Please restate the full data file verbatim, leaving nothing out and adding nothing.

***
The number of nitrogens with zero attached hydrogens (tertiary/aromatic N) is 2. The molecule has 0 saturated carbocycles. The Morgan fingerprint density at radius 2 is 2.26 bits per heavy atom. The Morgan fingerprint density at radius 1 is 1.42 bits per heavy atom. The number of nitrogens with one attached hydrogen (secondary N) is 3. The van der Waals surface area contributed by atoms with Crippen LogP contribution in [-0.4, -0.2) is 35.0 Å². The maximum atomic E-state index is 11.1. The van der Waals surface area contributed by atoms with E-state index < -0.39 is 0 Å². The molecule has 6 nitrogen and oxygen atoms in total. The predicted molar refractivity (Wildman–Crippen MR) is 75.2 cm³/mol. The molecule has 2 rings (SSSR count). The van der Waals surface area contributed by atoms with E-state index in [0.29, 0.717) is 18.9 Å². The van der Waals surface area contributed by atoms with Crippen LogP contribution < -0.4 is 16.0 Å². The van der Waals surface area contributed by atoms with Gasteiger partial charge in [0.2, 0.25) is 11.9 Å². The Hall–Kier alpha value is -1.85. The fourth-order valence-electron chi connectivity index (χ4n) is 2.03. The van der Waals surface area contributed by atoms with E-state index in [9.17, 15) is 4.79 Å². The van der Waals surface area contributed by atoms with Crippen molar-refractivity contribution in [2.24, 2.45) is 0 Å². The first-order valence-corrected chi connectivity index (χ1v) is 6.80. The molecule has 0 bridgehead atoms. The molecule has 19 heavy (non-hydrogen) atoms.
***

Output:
The number of nitrogens with zero attached hydrogens (tertiary/aromatic N) is 2. The molecule has 0 saturated carbocycles. The Morgan fingerprint density at radius 2 is 2.26 bits per heavy atom. The Morgan fingerprint density at radius 1 is 1.42 bits per heavy atom. The number of nitrogens with one attached hydrogen (secondary N) is 3. The van der Waals surface area contributed by atoms with Crippen LogP contribution in [-0.4, -0.2) is 35.0 Å². The maximum atomic E-state index is 11.1. The van der Waals surface area contributed by atoms with E-state index < -0.39 is 0 Å². The molecule has 6 nitrogen and oxygen atoms in total. The predicted molar refractivity (Wildman–Crippen MR) is 75.2 cm³/mol. The molecule has 2 rings (SSSR count). The van der Waals surface area contributed by atoms with E-state index in [0.29, 0.717) is 18.9 Å². The van der Waals surface area contributed by atoms with Crippen LogP contribution < -0.4 is 16.0 Å². The van der Waals surface area contributed by atoms with Gasteiger partial charge in [0.2, 0.25) is 11.9 Å². The Hall–Kier alpha value is -1.85. The fourth-order valence-electron chi connectivity index (χ4n) is 2.03. The van der Waals surface area contributed by atoms with E-state index in [9.17, 15) is 4.79 Å². The van der Waals surface area contributed by atoms with Crippen molar-refractivity contribution in [2.24, 2.45) is 0 Å². The first-order valence-corrected chi connectivity index (χ1v) is 6.80. The molecule has 0 bridgehead atoms. The molecule has 19 heavy (non-hydrogen) atoms.